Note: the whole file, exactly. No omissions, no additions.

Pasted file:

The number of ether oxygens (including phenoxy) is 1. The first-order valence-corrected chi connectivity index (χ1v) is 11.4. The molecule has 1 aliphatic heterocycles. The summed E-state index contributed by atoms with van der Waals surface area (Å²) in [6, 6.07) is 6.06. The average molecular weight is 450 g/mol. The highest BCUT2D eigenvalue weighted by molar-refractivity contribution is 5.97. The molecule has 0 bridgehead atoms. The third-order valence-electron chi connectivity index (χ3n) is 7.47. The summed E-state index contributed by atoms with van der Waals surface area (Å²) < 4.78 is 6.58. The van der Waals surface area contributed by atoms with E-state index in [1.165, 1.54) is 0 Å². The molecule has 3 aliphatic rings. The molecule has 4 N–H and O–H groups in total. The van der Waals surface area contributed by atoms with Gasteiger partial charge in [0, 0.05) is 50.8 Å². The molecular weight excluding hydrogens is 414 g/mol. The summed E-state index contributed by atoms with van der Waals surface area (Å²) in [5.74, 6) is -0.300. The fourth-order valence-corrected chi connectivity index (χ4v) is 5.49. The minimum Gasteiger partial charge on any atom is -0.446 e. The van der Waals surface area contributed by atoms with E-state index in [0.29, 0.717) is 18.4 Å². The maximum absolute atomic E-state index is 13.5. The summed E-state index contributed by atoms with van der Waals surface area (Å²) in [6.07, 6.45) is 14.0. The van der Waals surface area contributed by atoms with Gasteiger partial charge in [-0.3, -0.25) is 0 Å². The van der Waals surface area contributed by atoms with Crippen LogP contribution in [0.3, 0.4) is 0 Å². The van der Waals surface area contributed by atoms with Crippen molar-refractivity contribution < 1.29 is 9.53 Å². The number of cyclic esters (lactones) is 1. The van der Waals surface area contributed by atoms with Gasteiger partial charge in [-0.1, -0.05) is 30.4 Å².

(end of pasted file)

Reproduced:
The number of ether oxygens (including phenoxy) is 1. The first-order valence-corrected chi connectivity index (χ1v) is 11.4. The molecule has 1 aliphatic heterocycles. The summed E-state index contributed by atoms with van der Waals surface area (Å²) in [6, 6.07) is 6.06. The average molecular weight is 450 g/mol. The highest BCUT2D eigenvalue weighted by molar-refractivity contribution is 5.97. The molecule has 0 bridgehead atoms. The third-order valence-electron chi connectivity index (χ3n) is 7.47. The summed E-state index contributed by atoms with van der Waals surface area (Å²) < 4.78 is 6.58. The van der Waals surface area contributed by atoms with E-state index in [1.165, 1.54) is 0 Å². The molecule has 3 aliphatic rings. The molecule has 4 N–H and O–H groups in total. The van der Waals surface area contributed by atoms with Gasteiger partial charge in [0, 0.05) is 50.8 Å². The molecular weight excluding hydrogens is 414 g/mol. The summed E-state index contributed by atoms with van der Waals surface area (Å²) in [5.74, 6) is -0.300. The fourth-order valence-corrected chi connectivity index (χ4v) is 5.49. The minimum Gasteiger partial charge on any atom is -0.446 e. The van der Waals surface area contributed by atoms with E-state index in [0.29, 0.717) is 18.4 Å². The maximum absolute atomic E-state index is 13.5. The summed E-state index contributed by atoms with van der Waals surface area (Å²) in [6.07, 6.45) is 14.0. The van der Waals surface area contributed by atoms with Gasteiger partial charge in [-0.3, -0.25) is 0 Å². The van der Waals surface area contributed by atoms with Crippen LogP contribution in [0.3, 0.4) is 0 Å². The van der Waals surface area contributed by atoms with Crippen molar-refractivity contribution < 1.29 is 9.53 Å². The number of cyclic esters (lactones) is 1. The van der Waals surface area contributed by atoms with Gasteiger partial charge in [-0.1, -0.05) is 30.4 Å².